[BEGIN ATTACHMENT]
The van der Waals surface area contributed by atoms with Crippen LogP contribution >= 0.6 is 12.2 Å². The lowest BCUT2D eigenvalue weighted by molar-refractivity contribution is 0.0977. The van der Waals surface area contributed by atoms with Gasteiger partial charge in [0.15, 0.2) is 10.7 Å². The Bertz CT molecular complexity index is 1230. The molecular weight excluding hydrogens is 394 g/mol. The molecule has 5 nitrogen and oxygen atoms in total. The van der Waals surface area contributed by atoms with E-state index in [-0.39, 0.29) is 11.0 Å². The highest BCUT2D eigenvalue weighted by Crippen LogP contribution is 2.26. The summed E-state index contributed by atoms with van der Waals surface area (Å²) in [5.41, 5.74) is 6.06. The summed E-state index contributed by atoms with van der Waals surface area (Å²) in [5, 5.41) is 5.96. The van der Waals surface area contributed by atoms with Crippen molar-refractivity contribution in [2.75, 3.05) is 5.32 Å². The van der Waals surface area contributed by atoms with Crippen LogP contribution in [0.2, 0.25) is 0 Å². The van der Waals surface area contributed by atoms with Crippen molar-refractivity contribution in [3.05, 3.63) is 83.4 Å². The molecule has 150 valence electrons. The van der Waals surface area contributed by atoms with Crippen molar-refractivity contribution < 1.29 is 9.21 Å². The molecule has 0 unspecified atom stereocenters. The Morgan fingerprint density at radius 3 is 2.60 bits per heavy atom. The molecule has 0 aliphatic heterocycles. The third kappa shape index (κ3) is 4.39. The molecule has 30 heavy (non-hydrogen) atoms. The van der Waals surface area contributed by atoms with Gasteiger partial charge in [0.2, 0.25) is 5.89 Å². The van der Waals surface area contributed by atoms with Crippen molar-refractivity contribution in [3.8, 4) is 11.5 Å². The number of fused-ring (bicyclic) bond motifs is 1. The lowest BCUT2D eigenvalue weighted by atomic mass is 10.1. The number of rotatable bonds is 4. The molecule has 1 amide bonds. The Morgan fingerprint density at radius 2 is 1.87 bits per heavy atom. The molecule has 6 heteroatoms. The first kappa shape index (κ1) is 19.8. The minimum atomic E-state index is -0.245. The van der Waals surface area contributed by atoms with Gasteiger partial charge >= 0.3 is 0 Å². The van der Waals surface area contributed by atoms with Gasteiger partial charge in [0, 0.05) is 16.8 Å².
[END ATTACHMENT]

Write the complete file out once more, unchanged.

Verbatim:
The van der Waals surface area contributed by atoms with Crippen LogP contribution >= 0.6 is 12.2 Å². The lowest BCUT2D eigenvalue weighted by molar-refractivity contribution is 0.0977. The van der Waals surface area contributed by atoms with Gasteiger partial charge in [0.15, 0.2) is 10.7 Å². The Bertz CT molecular complexity index is 1230. The molecular weight excluding hydrogens is 394 g/mol. The molecule has 5 nitrogen and oxygen atoms in total. The van der Waals surface area contributed by atoms with E-state index in [-0.39, 0.29) is 11.0 Å². The highest BCUT2D eigenvalue weighted by Crippen LogP contribution is 2.26. The summed E-state index contributed by atoms with van der Waals surface area (Å²) in [5.41, 5.74) is 6.06. The summed E-state index contributed by atoms with van der Waals surface area (Å²) in [5, 5.41) is 5.96. The van der Waals surface area contributed by atoms with Crippen molar-refractivity contribution in [2.75, 3.05) is 5.32 Å². The van der Waals surface area contributed by atoms with Crippen LogP contribution in [0.2, 0.25) is 0 Å². The van der Waals surface area contributed by atoms with Crippen molar-refractivity contribution in [3.05, 3.63) is 83.4 Å². The molecule has 150 valence electrons. The van der Waals surface area contributed by atoms with Crippen molar-refractivity contribution < 1.29 is 9.21 Å². The molecule has 0 unspecified atom stereocenters. The Morgan fingerprint density at radius 3 is 2.60 bits per heavy atom. The molecule has 0 aliphatic heterocycles. The third kappa shape index (κ3) is 4.39. The molecule has 30 heavy (non-hydrogen) atoms. The van der Waals surface area contributed by atoms with Gasteiger partial charge in [0.2, 0.25) is 5.89 Å². The van der Waals surface area contributed by atoms with Crippen molar-refractivity contribution in [3.8, 4) is 11.5 Å². The number of fused-ring (bicyclic) bond motifs is 1. The lowest BCUT2D eigenvalue weighted by atomic mass is 10.1. The number of rotatable bonds is 4. The molecule has 1 amide bonds. The Morgan fingerprint density at radius 2 is 1.87 bits per heavy atom. The molecule has 6 heteroatoms. The first kappa shape index (κ1) is 19.8. The minimum atomic E-state index is -0.245. The van der Waals surface area contributed by atoms with Gasteiger partial charge >= 0.3 is 0 Å². The van der Waals surface area contributed by atoms with Gasteiger partial charge in [0, 0.05) is 16.8 Å².